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We came back to the facility around 3pm after they were given time to settle in. This gave us a chance to drive to Elkhart, TX and visit the Elkhart Horse Auction facility where I had won a saddle the Saturday before. When we got back to the facility they had moved Billy around, and was taking our word that he was up to date on his vaccinations and coggins test (and they would have the Vet come out Thursday and still take care of him all the same). Billy was now placed next to Lilith because he was throwing a FIT in his isolation stall, and apparently once they put him next to Lilith he calmed tf down. I already knew this horse had no manners, but geez. It's just sad to know that I can't believe anything they told me about that horse, and it's just upsetting.

We took the babies from their stall, and gave them a chance to stretch their legs and get an idea of their new surroundings. This places is on a couple hundred acres of land, and has a beautiful indoor arena, outdoor arena, trails with creeks, etc. It was fun to watch them both get a feel for their new home, and to be honest, I think this was the first time Lilith had ever been out in the "woods" per say with actual trees with swinging limbs, crinkled up grass, wildlife, and even fresh grass. She was loving it all. We went back on Sunday, and did our walk around with the property, and even though Sunday was this facilities day off from working (except for feeding and watering the horses), the manager of the facility still came out to say hello and allowed us access to her trailer for training. (Oh, I don't think I mentioned it, but everyone lives on property at this facility; owners, manager, horse trainer, farm hands, etc).

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Anyways this is Lilith checking out her new digs. Her stall is definitely a lot larger than her previous one AND this one comes with a window, ha-ha. She seems very at ease with the transition, and I'm glad to see that she's not anxious at all. We're going to go today to visit them, and since they are a lot closer I'm going to try to get back into our every other day routine instead of every weekend like we've had to do since the Winter times.

As for the previous trainers they have no made any effort in my refund request, until today after I mentioned legal action in Small Claims court. They've offered to do payment plans on half of the training amount, and refund half of it back - but that just isn't going to cut it for me. Before we left I took a photo of the training board and it showed Lilith was at 92 days of training. That's 92 DAYS of GROUNDWORK training. I'm beyond frustrating, and am looking forward to putting this behind me in the near future.

Thank you to all who have been following our journey on here.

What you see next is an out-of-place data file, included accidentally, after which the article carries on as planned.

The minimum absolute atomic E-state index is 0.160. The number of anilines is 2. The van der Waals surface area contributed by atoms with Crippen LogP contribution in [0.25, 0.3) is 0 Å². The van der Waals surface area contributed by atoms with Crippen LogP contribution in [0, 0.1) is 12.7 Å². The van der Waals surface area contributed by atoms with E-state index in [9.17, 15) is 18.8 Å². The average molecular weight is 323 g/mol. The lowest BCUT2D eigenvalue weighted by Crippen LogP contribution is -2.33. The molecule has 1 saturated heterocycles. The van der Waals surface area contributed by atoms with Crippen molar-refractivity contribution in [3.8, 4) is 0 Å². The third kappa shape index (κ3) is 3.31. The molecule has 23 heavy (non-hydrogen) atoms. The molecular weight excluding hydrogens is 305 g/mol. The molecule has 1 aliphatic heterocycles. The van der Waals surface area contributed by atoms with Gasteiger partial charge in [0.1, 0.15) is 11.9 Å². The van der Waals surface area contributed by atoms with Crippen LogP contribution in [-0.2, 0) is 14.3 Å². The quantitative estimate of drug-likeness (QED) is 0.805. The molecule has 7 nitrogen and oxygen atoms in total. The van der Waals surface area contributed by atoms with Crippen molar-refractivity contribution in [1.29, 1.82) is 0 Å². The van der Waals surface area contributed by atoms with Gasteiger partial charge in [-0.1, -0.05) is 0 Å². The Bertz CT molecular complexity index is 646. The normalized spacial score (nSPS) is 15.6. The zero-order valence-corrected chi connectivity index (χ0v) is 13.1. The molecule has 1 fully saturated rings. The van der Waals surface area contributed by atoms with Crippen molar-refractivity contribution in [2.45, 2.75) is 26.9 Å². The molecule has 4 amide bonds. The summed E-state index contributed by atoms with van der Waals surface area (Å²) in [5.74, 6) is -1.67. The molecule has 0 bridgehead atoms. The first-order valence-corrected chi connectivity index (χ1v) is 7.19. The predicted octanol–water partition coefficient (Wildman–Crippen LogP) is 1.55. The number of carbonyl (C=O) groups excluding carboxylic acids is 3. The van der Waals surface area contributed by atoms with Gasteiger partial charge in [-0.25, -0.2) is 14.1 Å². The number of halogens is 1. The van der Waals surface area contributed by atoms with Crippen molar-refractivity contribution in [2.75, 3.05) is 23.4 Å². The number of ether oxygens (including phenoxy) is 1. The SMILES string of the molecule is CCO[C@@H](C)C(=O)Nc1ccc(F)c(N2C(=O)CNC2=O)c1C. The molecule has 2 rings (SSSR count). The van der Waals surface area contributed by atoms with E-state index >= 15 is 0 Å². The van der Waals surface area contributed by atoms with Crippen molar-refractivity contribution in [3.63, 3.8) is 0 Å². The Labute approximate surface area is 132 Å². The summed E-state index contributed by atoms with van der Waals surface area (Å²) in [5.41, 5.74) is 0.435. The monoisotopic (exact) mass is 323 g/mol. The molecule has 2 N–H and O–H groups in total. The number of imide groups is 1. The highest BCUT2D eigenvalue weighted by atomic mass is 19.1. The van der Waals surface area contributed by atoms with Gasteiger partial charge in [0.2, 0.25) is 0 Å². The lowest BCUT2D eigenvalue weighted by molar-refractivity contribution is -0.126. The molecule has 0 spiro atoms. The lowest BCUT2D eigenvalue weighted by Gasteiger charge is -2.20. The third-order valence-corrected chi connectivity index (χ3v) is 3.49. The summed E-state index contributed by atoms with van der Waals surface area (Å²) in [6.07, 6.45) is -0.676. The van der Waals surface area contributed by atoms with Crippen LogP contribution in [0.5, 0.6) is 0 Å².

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Yay! I'm so glad you found this new place! It sound amazing, and Lillith looks sooo relaxed!
 
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I've also learned to discount pretty much anything a seller says. Sad but true. I'm glad you eventually got them both moved OK. Lilith is really a gem.
 

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Sorry you are having so much trouble getting your money back.
Lilith is really pretty, and perhaps she has more training than they said at the kill pen auction. the new facility looks really nice.

Just wanted to mention one thing; an Irish Sport Horse is not just a mix of any draft and a non-draft. It's a mix of an Irish Draught (draft) and a thoroughbred or some thoroughbred-like horse (can be a warmblood, or a trakenher, or Selle Francais )
 

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Discussion Starter #30
Lilith is really pretty, and perhaps she has more training than they said at the kill pen auction.
Her ad said that she was originally halter broke, and just needed a refresher. She had zero training. Completely green.

When she arrived at this training place you could not get near her. She wanted nothing to do with anyone. Not halter broke at all. She's come along way thanks to a lot of time and patience on my end. The former trainers told me I had been making their job easier because I was an owner who'd come out almost every other day and work their horse.
 

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Discussion Starter #32
Good to hear the horses are in a much better place! I've never heard of paying for 90 days of groundwork before.
It was originally 180 days of training, and only got to 92 days total. No one has ever heard of 90 days of groundwork. It's not a thing, and I was just getting toyed around by those people it seems 😅